Samsung will start retailing the Galaxy S9 and Galaxy S9 Plus on March 16th, known industry insider Evan Blass said Tuesday, citing a senior executive of a “major” protective case manufacturer. According to the same source, the company’s next pair of Android flagships will become available for pre-orders on March 1st, three days after making its premiere official appearance at this year’s iteration of the Mobile World Congress in Barcelona, Spain. A February 26th announcement is in line with Samsung’s own confirmation that the Galaxy S9 series is planned for an MWC 2018 launch, with that particular date marking the start of the world’s largest annual mobile industry trade show.
The successors to the Galaxy S8 and Galaxy S8 Plus are widely believed to stay true to the bezel-free aesthetic Samsung introduced last year, sporting Infinity Display panels with QHD+ resolutions taking advantage of an elongated 18.5:9 aspect ratio. The models meant to be sold in the United States and China should be powered by Qualcomm’s Snapdragon 845, whereas the international variants of the devices are expected to feature Samsung’s own Exynos 9810 chip, both of which should bring the energy efficiency and raw processing power boasted by the Galaxy S8 lineup to the next level and make the most of the batteries found inside the Galaxy S9 and Galaxy S9 Plus which are rumored to have capacities identical to the ones fueling their predecessors. The 5.8-inch Galaxy S9 is expected to retain a single-lens camera setup and 4GB of RAM, whereas the Galaxy S9 Plus will feature a dual-sensor system and 6GB of RAM, according to numerous industry insiders.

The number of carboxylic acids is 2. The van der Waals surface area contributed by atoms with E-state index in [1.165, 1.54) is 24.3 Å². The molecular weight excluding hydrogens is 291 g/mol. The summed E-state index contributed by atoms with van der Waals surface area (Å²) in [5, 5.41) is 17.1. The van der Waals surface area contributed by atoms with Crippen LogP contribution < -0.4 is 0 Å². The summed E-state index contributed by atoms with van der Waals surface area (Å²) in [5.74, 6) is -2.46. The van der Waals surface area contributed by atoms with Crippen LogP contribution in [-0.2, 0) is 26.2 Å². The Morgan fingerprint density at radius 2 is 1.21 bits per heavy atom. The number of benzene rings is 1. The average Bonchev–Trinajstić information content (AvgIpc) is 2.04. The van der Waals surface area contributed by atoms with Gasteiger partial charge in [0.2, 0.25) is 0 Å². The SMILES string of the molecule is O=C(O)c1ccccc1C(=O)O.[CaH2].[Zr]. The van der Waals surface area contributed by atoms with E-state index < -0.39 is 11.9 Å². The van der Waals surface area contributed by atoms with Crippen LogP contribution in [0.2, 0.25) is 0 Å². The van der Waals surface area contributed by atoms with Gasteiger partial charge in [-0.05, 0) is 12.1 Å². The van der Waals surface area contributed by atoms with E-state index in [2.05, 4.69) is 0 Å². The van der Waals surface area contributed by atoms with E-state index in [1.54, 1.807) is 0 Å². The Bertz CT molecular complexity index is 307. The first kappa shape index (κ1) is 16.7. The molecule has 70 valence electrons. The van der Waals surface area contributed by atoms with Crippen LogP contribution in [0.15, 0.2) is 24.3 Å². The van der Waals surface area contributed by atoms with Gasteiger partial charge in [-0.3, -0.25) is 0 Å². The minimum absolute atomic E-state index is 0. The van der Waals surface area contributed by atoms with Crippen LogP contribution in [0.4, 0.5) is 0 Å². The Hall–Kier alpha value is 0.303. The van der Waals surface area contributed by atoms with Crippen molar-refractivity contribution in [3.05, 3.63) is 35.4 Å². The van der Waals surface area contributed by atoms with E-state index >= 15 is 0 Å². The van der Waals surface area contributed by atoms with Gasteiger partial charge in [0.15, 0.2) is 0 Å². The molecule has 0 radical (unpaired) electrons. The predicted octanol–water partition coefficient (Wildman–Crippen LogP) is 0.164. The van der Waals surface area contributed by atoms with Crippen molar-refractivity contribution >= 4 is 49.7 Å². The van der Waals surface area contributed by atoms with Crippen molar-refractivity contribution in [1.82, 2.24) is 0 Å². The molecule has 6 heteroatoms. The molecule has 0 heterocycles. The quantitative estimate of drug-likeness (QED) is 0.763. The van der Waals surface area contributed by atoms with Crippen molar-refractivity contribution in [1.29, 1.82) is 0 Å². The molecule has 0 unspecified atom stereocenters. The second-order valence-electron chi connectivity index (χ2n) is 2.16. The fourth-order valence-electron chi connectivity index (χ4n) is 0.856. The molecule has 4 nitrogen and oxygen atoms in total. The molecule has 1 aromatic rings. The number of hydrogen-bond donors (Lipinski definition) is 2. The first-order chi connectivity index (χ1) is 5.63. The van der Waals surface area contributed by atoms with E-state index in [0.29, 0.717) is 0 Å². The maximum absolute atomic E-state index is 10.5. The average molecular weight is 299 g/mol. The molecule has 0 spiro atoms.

Both handsets are rumored to stick with a 64GB internal memory base, although the most premium version of the larger phablet may come with 512GB of storage space as Samsung recently started producing such flash memory chips and vowed to commercialize them in the smartphone segment at some point this year. As the upcoming series isn’t expected to debut any major innovations compared to the previous Android flagships from the South Korean company, price hikes seem unlikely, with many industry watchers expecting the Galaxy S9 and Galaxy S9 Plus to start at approximately $700 and $800, respectively. Consumers in most markets are likely to be incentivized to place advanced orders on Samsung’s next premium handsets, though pre-order bonuses should differ by markets, as was the case with previous high-end mobile offerings from the tech giant.
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